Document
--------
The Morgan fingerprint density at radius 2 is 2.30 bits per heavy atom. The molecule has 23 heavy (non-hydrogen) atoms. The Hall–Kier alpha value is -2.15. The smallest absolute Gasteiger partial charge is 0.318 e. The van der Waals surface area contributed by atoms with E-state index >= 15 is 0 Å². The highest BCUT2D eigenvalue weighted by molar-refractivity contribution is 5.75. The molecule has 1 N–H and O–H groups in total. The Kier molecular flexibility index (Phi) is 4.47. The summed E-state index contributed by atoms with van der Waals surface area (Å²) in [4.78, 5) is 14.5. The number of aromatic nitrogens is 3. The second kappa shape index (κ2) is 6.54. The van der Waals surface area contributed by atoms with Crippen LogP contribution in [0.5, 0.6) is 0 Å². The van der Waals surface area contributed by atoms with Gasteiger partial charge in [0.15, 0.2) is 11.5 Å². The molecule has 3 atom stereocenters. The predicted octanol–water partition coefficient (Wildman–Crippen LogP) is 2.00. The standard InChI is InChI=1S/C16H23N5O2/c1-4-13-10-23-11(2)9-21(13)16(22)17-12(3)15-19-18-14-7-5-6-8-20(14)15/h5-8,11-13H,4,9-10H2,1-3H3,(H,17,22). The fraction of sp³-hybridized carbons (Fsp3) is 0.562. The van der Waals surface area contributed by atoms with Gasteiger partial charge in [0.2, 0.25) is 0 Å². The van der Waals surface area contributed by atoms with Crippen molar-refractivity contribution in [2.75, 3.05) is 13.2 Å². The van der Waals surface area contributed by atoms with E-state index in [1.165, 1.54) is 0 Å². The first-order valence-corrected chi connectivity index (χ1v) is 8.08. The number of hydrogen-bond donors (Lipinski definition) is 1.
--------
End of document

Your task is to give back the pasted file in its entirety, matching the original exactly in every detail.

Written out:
The Morgan fingerprint density at radius 2 is 2.30 bits per heavy atom. The molecule has 23 heavy (non-hydrogen) atoms. The Hall–Kier alpha value is -2.15. The smallest absolute Gasteiger partial charge is 0.318 e. The van der Waals surface area contributed by atoms with E-state index >= 15 is 0 Å². The highest BCUT2D eigenvalue weighted by molar-refractivity contribution is 5.75. The molecule has 1 N–H and O–H groups in total. The Kier molecular flexibility index (Phi) is 4.47. The summed E-state index contributed by atoms with van der Waals surface area (Å²) in [4.78, 5) is 14.5. The number of aromatic nitrogens is 3. The second kappa shape index (κ2) is 6.54. The van der Waals surface area contributed by atoms with Crippen LogP contribution in [0.5, 0.6) is 0 Å². The van der Waals surface area contributed by atoms with Gasteiger partial charge in [0.15, 0.2) is 11.5 Å². The molecule has 3 atom stereocenters. The predicted octanol–water partition coefficient (Wildman–Crippen LogP) is 2.00. The standard InChI is InChI=1S/C16H23N5O2/c1-4-13-10-23-11(2)9-21(13)16(22)17-12(3)15-19-18-14-7-5-6-8-20(14)15/h5-8,11-13H,4,9-10H2,1-3H3,(H,17,22). The fraction of sp³-hybridized carbons (Fsp3) is 0.562. The van der Waals surface area contributed by atoms with Gasteiger partial charge in [0.2, 0.25) is 0 Å². The van der Waals surface area contributed by atoms with Crippen molar-refractivity contribution in [2.75, 3.05) is 13.2 Å². The van der Waals surface area contributed by atoms with E-state index in [1.165, 1.54) is 0 Å². The first-order valence-corrected chi connectivity index (χ1v) is 8.08. The number of hydrogen-bond donors (Lipinski definition) is 1.